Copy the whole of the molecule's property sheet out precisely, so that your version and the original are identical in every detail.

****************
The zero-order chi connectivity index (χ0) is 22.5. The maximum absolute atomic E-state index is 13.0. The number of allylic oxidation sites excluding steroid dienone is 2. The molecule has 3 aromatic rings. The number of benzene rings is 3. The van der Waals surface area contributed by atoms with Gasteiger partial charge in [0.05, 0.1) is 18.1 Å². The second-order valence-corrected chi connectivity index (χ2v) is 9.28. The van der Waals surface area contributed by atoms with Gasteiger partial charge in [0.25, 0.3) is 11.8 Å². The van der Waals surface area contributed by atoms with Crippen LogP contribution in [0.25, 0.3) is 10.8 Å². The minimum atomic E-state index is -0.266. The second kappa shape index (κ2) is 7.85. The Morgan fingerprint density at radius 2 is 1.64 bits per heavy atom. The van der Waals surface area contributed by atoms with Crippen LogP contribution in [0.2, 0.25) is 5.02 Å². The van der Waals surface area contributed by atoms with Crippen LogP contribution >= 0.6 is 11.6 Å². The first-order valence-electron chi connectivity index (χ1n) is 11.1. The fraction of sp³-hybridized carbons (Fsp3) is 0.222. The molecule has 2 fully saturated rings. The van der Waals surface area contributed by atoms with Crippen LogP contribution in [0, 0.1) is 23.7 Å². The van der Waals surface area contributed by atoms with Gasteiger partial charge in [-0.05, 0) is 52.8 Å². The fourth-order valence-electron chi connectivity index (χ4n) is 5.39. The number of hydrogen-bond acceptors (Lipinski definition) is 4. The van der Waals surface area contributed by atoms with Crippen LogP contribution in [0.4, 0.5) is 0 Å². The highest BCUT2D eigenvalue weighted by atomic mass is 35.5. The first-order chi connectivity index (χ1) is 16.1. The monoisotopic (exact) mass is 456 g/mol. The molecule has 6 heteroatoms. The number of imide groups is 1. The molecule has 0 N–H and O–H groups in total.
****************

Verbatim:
The zero-order chi connectivity index (χ0) is 22.5. The maximum absolute atomic E-state index is 13.0. The number of allylic oxidation sites excluding steroid dienone is 2. The molecule has 3 aromatic rings. The number of benzene rings is 3. The van der Waals surface area contributed by atoms with Gasteiger partial charge in [0.05, 0.1) is 18.1 Å². The second-order valence-corrected chi connectivity index (χ2v) is 9.28. The van der Waals surface area contributed by atoms with Gasteiger partial charge in [0.25, 0.3) is 11.8 Å². The van der Waals surface area contributed by atoms with Crippen LogP contribution in [0.25, 0.3) is 10.8 Å². The minimum atomic E-state index is -0.266. The second kappa shape index (κ2) is 7.85. The Morgan fingerprint density at radius 2 is 1.64 bits per heavy atom. The van der Waals surface area contributed by atoms with Crippen LogP contribution in [0.2, 0.25) is 5.02 Å². The van der Waals surface area contributed by atoms with Crippen LogP contribution >= 0.6 is 11.6 Å². The first-order valence-electron chi connectivity index (χ1n) is 11.1. The fraction of sp³-hybridized carbons (Fsp3) is 0.222. The molecule has 2 fully saturated rings. The van der Waals surface area contributed by atoms with Crippen LogP contribution in [0, 0.1) is 23.7 Å². The van der Waals surface area contributed by atoms with Gasteiger partial charge in [-0.05, 0) is 52.8 Å². The fourth-order valence-electron chi connectivity index (χ4n) is 5.39. The number of hydrogen-bond acceptors (Lipinski definition) is 4. The van der Waals surface area contributed by atoms with Crippen LogP contribution in [0.4, 0.5) is 0 Å². The highest BCUT2D eigenvalue weighted by atomic mass is 35.5. The first-order chi connectivity index (χ1) is 16.1. The monoisotopic (exact) mass is 456 g/mol. The molecule has 6 heteroatoms. The number of imide groups is 1. The molecule has 0 N–H and O–H groups in total.